Lisa T. Sarasohn. The Natural Philosophy of Margaret Cavendish: Reason and Fancy During the Scientific Revolution. Xi + 251 Pp., Index. Baltimore: Johns Hopkins University Press, 2010. $75. [REVIEW]Deborah Boyle - 2011 - Isis 102 (2):360-361.
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  23.  6
    Moira Gatens, Ed., Feminist Interpretations of Benedict Spinoza. Reviewed By.Deborah Boyle - 2010 - Philosophy in Review 30 (5):341-344.
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  24.  7
    David Cunning , Argument and Persuasion in Descartes' Meditations . Reviewed By.Deborah Boyle - 2011 - Philosophy in Review 31 (5):321-323.
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  25. William Lad Sessions, Reading Hume's Dialogues: A Veneration for True Religion. [REVIEW]Deborah Boyle - 2003 - Philosophy in Review 23 (3):220-222.
  26. Janet Broughton, Descartes's Method of Doubt Reviewed By.Deborah Boyle - 2003 - Philosophy in Review 23 (1):3-5.
     
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  27.  7
    Descartes’s Tests for Mind.Deborah A. Boyle - 1999 - Philosophical Topics 27 (1):87-146.
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  28.  2
    Descartes’s Tests for Mind.Gerald J. Massey & Deborah A. Boyle - 1999 - Philosophical Topics 27 (1):87-146.
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  29.  1
    Margaret Cavendish.Deborah Boyle - 2013 - The Philosophers' Magazine 60:63-65.
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  30.  1
    The Natural Philosophy of Margaret Cavendish: Reason and Fancy During the Scientific Revolution. [REVIEW]Deborah Boyle - 2011 - Isis: A Journal of the History of Science 102:360-361.
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  31. Janet Broughton, Descartes's Method of Doubt. [REVIEW]Deborah Boyle - 2003 - Philosophy in Review 23:3-5.
     
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  32. Nancy J. Hirschmann and Kirstie M. McClure, Eds., Feminist Interpretations of John Locke Reviewed By.Deborah Boyle - 2009 - Philosophy in Review 29 (6):418-421.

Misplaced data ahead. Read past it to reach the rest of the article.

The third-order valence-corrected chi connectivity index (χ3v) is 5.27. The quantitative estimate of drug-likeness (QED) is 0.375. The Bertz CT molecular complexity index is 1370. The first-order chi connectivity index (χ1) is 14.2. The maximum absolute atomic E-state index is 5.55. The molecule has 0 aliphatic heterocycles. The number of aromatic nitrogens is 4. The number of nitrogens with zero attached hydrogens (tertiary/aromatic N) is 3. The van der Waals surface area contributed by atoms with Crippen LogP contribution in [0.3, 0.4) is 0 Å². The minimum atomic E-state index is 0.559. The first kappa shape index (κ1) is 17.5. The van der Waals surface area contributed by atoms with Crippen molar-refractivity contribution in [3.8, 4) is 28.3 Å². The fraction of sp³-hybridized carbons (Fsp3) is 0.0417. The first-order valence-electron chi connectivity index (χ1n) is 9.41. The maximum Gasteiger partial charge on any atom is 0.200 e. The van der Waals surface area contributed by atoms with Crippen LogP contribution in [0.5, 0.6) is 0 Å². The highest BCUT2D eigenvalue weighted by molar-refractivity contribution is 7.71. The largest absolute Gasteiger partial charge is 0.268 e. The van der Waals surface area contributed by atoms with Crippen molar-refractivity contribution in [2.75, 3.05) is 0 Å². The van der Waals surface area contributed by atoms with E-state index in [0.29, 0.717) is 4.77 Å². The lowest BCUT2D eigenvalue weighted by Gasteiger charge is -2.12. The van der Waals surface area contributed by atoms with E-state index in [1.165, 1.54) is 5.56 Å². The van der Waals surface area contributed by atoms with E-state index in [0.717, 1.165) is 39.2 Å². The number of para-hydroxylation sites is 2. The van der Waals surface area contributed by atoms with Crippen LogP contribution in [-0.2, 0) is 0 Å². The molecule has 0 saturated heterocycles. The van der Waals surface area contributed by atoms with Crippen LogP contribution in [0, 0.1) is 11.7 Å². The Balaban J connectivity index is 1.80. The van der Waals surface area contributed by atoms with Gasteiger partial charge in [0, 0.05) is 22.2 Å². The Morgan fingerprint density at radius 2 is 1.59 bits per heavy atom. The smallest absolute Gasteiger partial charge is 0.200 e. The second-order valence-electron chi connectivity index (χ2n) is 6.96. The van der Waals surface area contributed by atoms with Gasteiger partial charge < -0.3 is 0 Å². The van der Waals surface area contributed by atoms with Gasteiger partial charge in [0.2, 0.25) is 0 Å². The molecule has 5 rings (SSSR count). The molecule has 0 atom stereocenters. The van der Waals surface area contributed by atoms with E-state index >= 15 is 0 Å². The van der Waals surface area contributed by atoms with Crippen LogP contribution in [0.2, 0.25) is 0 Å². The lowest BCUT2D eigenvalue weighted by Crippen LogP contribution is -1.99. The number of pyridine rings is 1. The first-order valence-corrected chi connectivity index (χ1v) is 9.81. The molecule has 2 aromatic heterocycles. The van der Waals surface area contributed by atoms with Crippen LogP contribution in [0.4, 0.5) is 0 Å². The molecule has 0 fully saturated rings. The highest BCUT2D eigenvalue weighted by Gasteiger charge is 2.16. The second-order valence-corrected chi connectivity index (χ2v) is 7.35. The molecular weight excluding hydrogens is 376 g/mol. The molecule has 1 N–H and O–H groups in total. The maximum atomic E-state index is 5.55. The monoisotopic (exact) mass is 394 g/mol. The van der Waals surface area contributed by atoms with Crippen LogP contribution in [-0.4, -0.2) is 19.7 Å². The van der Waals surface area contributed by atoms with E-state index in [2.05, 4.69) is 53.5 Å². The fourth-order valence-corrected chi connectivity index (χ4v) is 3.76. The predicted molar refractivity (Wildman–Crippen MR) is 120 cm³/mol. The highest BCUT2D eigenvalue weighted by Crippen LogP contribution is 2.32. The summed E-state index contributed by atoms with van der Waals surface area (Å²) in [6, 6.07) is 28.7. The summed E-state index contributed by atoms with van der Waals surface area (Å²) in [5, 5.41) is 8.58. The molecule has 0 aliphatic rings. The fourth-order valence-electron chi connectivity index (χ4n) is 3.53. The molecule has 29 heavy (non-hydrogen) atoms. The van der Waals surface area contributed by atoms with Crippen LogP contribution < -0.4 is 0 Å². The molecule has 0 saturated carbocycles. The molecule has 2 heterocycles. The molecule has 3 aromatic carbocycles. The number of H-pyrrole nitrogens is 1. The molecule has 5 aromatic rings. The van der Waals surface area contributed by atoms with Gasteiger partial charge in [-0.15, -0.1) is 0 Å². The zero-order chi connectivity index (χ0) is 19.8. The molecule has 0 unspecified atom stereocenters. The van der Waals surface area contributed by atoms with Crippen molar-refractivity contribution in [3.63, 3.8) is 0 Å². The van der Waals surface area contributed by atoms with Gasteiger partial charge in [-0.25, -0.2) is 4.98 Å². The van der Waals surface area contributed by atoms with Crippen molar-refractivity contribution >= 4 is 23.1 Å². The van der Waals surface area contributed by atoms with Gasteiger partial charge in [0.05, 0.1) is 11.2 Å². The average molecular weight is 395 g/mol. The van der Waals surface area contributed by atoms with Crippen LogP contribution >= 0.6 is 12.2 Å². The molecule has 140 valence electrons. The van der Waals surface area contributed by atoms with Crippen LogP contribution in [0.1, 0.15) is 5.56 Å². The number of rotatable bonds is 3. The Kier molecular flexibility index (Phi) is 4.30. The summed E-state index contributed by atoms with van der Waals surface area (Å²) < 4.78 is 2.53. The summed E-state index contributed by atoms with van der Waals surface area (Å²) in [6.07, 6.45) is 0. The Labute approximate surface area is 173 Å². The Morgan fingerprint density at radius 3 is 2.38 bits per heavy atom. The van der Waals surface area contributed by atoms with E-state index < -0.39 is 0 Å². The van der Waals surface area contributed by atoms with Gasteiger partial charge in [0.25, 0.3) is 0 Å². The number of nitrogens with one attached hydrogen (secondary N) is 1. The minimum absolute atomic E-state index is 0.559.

33. The Treasure House of the Mind: Descartes' Conception of Innate Ideas.Deborah A. Boyle - 1999 - Dissertation, University of Pittsburgh
    Descartes is often accused of lacking a coherent conception of innate ideas. I argue that Descartes' remarks on innate ideas actually form a unified account. "Innate idea" is triply ambiguous, but its three meanings are interdependent. "Innate idea" can mean an act of perceiving; that which is perceived; or a faculty, capacity, or disposition to have certain ideas. An innate idea qua object of thought is some thing existing objectively , which we have a capacity to perceive, but which we (...)
     
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  34.  11
    The Senses and the History of Philosophy.Brian Glenney, José Filipe Silva, Jana Rosker, Susan Blake, Stephen H. Phillips, Katerina Ierodiakonou, Anna Marmodoro, Lukas Licka, Han Thomas Adriaenssen, Chris Meyns, Janet Levin, James Van Cleve, Deborah Boyle, Michael Madary, Josefa Toribio, Gabriele Ferretti, Clare Batty & Mark Paterson - 2019 - New York, USA: Routledge.
    The study of perception and the role of the senses have recently risen to prominence in philosophy and are now a major area of study and research. However, the philosophical history of the senses remains a relatively neglected subject. Moving beyond the current philosophical canon, this outstanding collection offers a wide-ranging and diverse philosophical exploration of the senses, from the classical period to the present day. Written by a team of international contributors, it is divided into six parts: -/- Perception (...)